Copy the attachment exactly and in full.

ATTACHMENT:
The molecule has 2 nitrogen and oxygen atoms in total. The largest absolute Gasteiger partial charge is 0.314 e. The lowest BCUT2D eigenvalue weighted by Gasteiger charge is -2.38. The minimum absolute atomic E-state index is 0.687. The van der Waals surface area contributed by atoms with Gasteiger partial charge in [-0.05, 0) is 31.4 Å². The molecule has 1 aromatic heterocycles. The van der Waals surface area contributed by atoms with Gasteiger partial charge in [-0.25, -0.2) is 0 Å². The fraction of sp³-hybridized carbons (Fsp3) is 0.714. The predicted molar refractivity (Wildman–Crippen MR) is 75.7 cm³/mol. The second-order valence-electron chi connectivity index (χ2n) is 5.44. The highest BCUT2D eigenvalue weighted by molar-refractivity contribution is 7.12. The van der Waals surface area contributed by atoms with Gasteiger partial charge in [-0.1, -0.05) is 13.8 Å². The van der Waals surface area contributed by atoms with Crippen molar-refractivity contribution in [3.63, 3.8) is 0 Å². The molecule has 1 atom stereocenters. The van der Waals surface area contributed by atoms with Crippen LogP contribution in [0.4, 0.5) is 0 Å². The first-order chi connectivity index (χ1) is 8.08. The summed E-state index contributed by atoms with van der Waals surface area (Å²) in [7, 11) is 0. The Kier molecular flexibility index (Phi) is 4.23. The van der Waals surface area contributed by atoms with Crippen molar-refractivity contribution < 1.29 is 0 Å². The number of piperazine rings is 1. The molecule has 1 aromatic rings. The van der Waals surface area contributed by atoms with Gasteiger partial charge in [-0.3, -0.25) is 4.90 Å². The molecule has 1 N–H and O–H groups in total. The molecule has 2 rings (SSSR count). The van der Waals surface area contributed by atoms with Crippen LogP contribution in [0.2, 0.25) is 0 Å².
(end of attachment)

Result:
The molecule has 2 nitrogen and oxygen atoms in total. The largest absolute Gasteiger partial charge is 0.314 e. The lowest BCUT2D eigenvalue weighted by Gasteiger charge is -2.38. The minimum absolute atomic E-state index is 0.687. The van der Waals surface area contributed by atoms with Gasteiger partial charge in [-0.05, 0) is 31.4 Å². The molecule has 1 aromatic heterocycles. The van der Waals surface area contributed by atoms with Gasteiger partial charge in [-0.25, -0.2) is 0 Å². The fraction of sp³-hybridized carbons (Fsp3) is 0.714. The predicted molar refractivity (Wildman–Crippen MR) is 75.7 cm³/mol. The second-order valence-electron chi connectivity index (χ2n) is 5.44. The highest BCUT2D eigenvalue weighted by molar-refractivity contribution is 7.12. The van der Waals surface area contributed by atoms with Gasteiger partial charge in [-0.1, -0.05) is 13.8 Å². The van der Waals surface area contributed by atoms with Crippen molar-refractivity contribution in [3.63, 3.8) is 0 Å². The molecule has 1 atom stereocenters. The van der Waals surface area contributed by atoms with Crippen LogP contribution in [0.4, 0.5) is 0 Å². The first-order chi connectivity index (χ1) is 8.08. The summed E-state index contributed by atoms with van der Waals surface area (Å²) in [7, 11) is 0. The Kier molecular flexibility index (Phi) is 4.23. The van der Waals surface area contributed by atoms with Crippen molar-refractivity contribution < 1.29 is 0 Å². The number of piperazine rings is 1. The molecule has 1 aromatic rings. The van der Waals surface area contributed by atoms with Gasteiger partial charge in [-0.3, -0.25) is 4.90 Å². The molecule has 1 N–H and O–H groups in total. The molecule has 2 rings (SSSR count). The van der Waals surface area contributed by atoms with Crippen LogP contribution in [0.2, 0.25) is 0 Å².